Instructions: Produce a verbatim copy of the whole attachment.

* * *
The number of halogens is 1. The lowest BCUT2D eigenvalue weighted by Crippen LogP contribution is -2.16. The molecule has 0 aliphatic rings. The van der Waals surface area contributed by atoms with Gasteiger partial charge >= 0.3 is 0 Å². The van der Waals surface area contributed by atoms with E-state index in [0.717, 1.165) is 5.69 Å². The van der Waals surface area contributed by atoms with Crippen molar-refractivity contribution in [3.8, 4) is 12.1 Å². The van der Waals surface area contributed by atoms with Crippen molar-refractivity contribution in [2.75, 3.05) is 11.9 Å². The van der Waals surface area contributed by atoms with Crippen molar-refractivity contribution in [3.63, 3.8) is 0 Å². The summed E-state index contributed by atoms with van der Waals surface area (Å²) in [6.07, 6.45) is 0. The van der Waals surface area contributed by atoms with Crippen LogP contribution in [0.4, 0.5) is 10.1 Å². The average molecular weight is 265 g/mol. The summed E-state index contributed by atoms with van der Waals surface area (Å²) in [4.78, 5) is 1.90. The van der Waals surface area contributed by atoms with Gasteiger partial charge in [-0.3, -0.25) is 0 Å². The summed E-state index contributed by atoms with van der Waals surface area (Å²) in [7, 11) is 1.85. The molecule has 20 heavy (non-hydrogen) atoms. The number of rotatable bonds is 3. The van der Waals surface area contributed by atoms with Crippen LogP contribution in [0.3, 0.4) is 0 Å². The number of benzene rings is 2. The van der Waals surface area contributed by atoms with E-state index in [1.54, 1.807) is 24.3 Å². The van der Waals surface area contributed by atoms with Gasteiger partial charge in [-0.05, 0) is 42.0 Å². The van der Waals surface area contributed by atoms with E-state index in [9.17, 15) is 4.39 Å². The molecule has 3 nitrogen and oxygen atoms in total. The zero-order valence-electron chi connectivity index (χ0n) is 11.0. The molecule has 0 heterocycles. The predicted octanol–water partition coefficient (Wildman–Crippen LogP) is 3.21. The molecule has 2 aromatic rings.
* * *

The number of halogens is 1. The lowest BCUT2D eigenvalue weighted by Crippen LogP contribution is -2.16. The molecule has 0 aliphatic rings. The van der Waals surface area contributed by atoms with Gasteiger partial charge >= 0.3 is 0 Å². The van der Waals surface area contributed by atoms with E-state index in [0.717, 1.165) is 5.69 Å². The van der Waals surface area contributed by atoms with Crippen molar-refractivity contribution in [3.8, 4) is 12.1 Å². The van der Waals surface area contributed by atoms with Crippen molar-refractivity contribution in [2.75, 3.05) is 11.9 Å². The van der Waals surface area contributed by atoms with Crippen molar-refractivity contribution in [3.63, 3.8) is 0 Å². The summed E-state index contributed by atoms with van der Waals surface area (Å²) in [6.07, 6.45) is 0. The van der Waals surface area contributed by atoms with Crippen LogP contribution in [0.4, 0.5) is 10.1 Å². The average molecular weight is 265 g/mol. The summed E-state index contributed by atoms with van der Waals surface area (Å²) in [4.78, 5) is 1.90. The van der Waals surface area contributed by atoms with Gasteiger partial charge in [-0.3, -0.25) is 0 Å². The summed E-state index contributed by atoms with van der Waals surface area (Å²) in [7, 11) is 1.85. The molecule has 20 heavy (non-hydrogen) atoms. The number of rotatable bonds is 3. The van der Waals surface area contributed by atoms with Crippen LogP contribution in [0.3, 0.4) is 0 Å². The number of benzene rings is 2. The van der Waals surface area contributed by atoms with E-state index in [1.54, 1.807) is 24.3 Å². The van der Waals surface area contributed by atoms with Gasteiger partial charge in [-0.05, 0) is 42.0 Å². The van der Waals surface area contributed by atoms with E-state index in [9.17, 15) is 4.39 Å². The molecule has 3 nitrogen and oxygen atoms in total. The zero-order valence-electron chi connectivity index (χ0n) is 11.0. The molecule has 0 heterocycles. The predicted octanol–water partition coefficient (Wildman–Crippen LogP) is 3.21. The molecule has 2 aromatic rings.